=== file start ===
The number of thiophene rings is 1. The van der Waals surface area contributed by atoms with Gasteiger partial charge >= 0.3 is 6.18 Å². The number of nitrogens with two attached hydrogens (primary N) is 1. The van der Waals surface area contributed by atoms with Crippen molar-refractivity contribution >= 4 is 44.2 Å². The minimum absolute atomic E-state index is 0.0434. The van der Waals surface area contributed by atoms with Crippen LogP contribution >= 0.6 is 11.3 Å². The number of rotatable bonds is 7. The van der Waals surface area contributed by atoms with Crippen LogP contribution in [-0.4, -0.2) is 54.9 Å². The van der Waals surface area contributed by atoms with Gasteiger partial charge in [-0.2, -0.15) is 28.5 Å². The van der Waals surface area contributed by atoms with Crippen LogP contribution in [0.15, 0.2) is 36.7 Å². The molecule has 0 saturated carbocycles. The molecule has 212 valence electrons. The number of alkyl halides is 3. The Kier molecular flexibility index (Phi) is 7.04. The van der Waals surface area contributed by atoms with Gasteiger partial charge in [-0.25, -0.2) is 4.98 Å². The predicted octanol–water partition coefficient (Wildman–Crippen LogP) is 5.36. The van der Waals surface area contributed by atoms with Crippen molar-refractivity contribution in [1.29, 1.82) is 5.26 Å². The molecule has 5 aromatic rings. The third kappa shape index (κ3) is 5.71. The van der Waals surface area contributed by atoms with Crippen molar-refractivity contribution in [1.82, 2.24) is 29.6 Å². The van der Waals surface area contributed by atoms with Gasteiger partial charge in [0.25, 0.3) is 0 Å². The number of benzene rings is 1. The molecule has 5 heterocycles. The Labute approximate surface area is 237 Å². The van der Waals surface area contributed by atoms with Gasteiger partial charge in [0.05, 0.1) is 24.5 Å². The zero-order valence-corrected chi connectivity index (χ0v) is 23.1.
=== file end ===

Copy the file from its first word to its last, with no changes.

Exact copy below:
The number of thiophene rings is 1. The van der Waals surface area contributed by atoms with Gasteiger partial charge >= 0.3 is 6.18 Å². The number of nitrogens with two attached hydrogens (primary N) is 1. The van der Waals surface area contributed by atoms with Crippen molar-refractivity contribution >= 4 is 44.2 Å². The minimum absolute atomic E-state index is 0.0434. The van der Waals surface area contributed by atoms with Crippen LogP contribution >= 0.6 is 11.3 Å². The number of rotatable bonds is 7. The van der Waals surface area contributed by atoms with Crippen LogP contribution in [-0.4, -0.2) is 54.9 Å². The van der Waals surface area contributed by atoms with Gasteiger partial charge in [-0.2, -0.15) is 28.5 Å². The van der Waals surface area contributed by atoms with Crippen LogP contribution in [0.15, 0.2) is 36.7 Å². The molecule has 0 saturated carbocycles. The molecule has 212 valence electrons. The number of alkyl halides is 3. The Kier molecular flexibility index (Phi) is 7.04. The van der Waals surface area contributed by atoms with Gasteiger partial charge in [-0.25, -0.2) is 4.98 Å². The predicted octanol–water partition coefficient (Wildman–Crippen LogP) is 5.36. The van der Waals surface area contributed by atoms with Crippen molar-refractivity contribution in [1.29, 1.82) is 5.26 Å². The molecule has 5 aromatic rings. The third kappa shape index (κ3) is 5.71. The van der Waals surface area contributed by atoms with Crippen molar-refractivity contribution in [1.82, 2.24) is 29.6 Å². The van der Waals surface area contributed by atoms with Gasteiger partial charge in [0.25, 0.3) is 0 Å². The number of benzene rings is 1. The molecule has 5 heterocycles. The Labute approximate surface area is 237 Å². The van der Waals surface area contributed by atoms with Gasteiger partial charge in [0.05, 0.1) is 24.5 Å². The zero-order valence-corrected chi connectivity index (χ0v) is 23.1.